Dilated cardiomyopathy mutations in alpha-tropomyosin inhibit its movement during the ATPase cycle.
Borovikov YS., Karpicheva OE., Chudakova GA., Robinson P., Redwood CS.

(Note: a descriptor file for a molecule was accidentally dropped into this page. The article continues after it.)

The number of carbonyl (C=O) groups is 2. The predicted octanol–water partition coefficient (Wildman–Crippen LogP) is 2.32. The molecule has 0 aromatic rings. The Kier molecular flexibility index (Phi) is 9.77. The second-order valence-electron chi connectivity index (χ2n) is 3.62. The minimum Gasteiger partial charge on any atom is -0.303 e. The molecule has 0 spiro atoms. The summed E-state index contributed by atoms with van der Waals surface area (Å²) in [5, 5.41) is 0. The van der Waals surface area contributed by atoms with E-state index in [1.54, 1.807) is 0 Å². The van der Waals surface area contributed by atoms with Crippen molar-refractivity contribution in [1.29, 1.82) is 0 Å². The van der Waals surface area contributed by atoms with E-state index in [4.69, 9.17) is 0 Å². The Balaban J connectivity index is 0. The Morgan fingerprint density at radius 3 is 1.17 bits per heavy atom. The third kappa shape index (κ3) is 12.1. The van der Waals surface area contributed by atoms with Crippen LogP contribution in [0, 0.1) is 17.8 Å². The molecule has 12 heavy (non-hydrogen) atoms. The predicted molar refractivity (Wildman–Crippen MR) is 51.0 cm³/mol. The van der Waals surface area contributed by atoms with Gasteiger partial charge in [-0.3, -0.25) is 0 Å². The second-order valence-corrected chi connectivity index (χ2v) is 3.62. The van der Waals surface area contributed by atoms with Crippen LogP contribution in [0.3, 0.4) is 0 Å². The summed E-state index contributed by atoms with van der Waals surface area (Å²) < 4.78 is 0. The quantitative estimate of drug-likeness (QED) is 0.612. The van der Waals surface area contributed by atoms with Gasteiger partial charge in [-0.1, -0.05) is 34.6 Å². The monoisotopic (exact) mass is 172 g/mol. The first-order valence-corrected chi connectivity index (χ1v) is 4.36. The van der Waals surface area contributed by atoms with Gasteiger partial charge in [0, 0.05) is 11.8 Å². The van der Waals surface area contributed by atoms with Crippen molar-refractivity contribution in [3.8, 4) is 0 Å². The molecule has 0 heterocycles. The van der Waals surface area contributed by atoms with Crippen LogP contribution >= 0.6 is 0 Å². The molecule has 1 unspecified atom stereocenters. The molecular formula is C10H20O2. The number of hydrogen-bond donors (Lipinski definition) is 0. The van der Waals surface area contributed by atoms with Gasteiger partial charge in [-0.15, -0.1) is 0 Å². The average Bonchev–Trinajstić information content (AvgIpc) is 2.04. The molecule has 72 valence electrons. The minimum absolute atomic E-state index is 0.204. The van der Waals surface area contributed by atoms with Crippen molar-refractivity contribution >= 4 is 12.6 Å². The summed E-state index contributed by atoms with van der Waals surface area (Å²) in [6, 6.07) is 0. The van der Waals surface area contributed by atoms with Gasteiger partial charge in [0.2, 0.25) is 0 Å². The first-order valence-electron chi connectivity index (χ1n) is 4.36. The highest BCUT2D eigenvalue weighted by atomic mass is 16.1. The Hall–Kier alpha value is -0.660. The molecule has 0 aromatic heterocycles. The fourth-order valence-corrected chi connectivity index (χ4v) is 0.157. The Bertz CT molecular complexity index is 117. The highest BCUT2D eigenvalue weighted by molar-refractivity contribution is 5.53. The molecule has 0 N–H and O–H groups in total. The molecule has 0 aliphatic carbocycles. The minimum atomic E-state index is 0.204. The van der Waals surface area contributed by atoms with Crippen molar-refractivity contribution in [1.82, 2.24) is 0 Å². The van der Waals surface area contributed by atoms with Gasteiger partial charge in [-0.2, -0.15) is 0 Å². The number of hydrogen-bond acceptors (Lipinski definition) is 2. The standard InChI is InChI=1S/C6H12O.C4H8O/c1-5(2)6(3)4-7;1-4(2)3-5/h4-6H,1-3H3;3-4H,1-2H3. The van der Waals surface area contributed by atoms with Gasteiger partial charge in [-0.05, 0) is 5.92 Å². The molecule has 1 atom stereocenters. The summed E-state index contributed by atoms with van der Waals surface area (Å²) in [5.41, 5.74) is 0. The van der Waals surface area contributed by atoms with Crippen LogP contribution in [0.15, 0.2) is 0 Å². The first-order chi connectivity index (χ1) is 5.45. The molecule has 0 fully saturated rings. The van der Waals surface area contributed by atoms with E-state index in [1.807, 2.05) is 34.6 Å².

The Glu40Lys and Glu54Lys mutations in alpha-tropomyosin cause dilated cardiomyopathy (DCM). Functional analysis has demonstrated that both mutations decrease thin filament Ca2+-sensitivity and that Glu40Lys reduces maximum activation. To understand the molecular mechanism underlying these changes, we labeled wild type alpha-tropomyosin and both mutants at Cys190 with 5-iodoacetamide-fluorescein and incorporated the labeled proteins into ghost muscle fibers. Using the polarized fluorimetry, the position of the labeled tropomyosins on the thin filament and their affinity for actin were measured and the change in these parameters at different stages of the ATPase cycle determined. Both DCM mutations were found to shift tropomyosin towards the periphery of thin filament and to change the affinity of tropomyosin for actin; during the ATPase cycle the amplitude of tropomyosin movement was reduced and at some stages of the cycle even reversed. The correlation of these structural changes with the observed function effects is discussed.